Chris Biddlecomb introduced me to four artists with studios in the Patriot Hall facility. He explained to that Wasps originally rented the building but recently purchased and renovated it. It originally was built for and used as a bakery. Wasps had just finished renovating the top floor into studios. I got a tour of one nicely sized space with good light provided by several small skylight type windows. The original hand operated freight elevator had been replaced by an industrial sized metal automatic cab. The original tile from when the building was a bakery was in evidence but the raceway track for future utility upgrades were in evidence as well. The ground floor contained a gallery space as well as public bathrooms.
My first interview there was with Shelagh Atkinson, a printmaker and painter. Shelagh was in the midst of preparing for the Wasps Artist’s Open Studios Weekend to happen the following week. Three out of the four artists I interviewed at Partriot Hall had studios of similar overall layout- a room more long than narrow with a window on opposite end as the door with vertical storage systems above the door. Shelagh’s studio followed this program. She had work hanging on the walls as well as in a display rack for easy viewing. Much of the work was comprised of images based on portraiture and slogans some of which reminded me of posters in the old Soviet Union.
My next stop was the painting studio of Gerald McGowan. His studio was a mass of accumulation. He was generous with the amount of time he spent with me and seemed a bit apologetic about his habits. He used very few words in the interview but was eager to inquire about my projects see any materials I brought with me. His studio was stuffed to the brim with artwork in various stages of completion, materials, paper and other odds and ends. Hanging on the walls were several small works in his latest series on people in motion.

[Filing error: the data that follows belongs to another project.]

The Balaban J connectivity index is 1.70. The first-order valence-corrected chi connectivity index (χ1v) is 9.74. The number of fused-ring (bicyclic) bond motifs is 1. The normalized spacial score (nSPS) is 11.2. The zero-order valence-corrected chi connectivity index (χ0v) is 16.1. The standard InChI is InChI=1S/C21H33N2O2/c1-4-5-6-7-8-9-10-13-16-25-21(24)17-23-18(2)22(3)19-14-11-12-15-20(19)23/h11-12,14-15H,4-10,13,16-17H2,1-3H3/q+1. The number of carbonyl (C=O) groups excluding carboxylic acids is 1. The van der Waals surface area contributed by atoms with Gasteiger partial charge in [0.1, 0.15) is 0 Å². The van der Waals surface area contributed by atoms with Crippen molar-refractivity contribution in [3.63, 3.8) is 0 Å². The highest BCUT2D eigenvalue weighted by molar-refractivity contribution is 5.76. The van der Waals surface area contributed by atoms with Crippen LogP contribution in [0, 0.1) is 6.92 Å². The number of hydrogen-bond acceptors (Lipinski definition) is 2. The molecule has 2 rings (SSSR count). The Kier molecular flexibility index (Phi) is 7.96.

The studio of painter Trude Blows had much the same overall layout as that of Shelagh Atkinson and Gerald McGowan. She recently moved into the space and was still in the process of unpacking and setting up. Trude was in a state of transition as she had just finished spending the bulk of her time working in the first floor gallery space and very little time painting. She creates landscape paintings in black and white.
My last stop was to the ground floor studio of Alan Kilpatrick. Alan’s studio is the largest I toured in the building. The Wasps Studios at Patriothall were recently purchased which ended a period of uncertainty for him and allowed him to proceed with customizing his studio. He recently installed a mezzanine in his space to create a separate work area from his painting area. He explained the process of installing the mezzanine and it had to be installed without making permanent penetrations in the existing demising walls or floor. A recent upgrade to his space was the replacement of the inoperable windows with ones that opened. Access to fresh air allowed him to work in oils again. Like Chris Biddlecombe his choice of medium was dictated by what he wants to express. There were several large paintings in his studio and he showed me a DVD of two of his recent art installations involving figures cast in wax, resin and ceramic.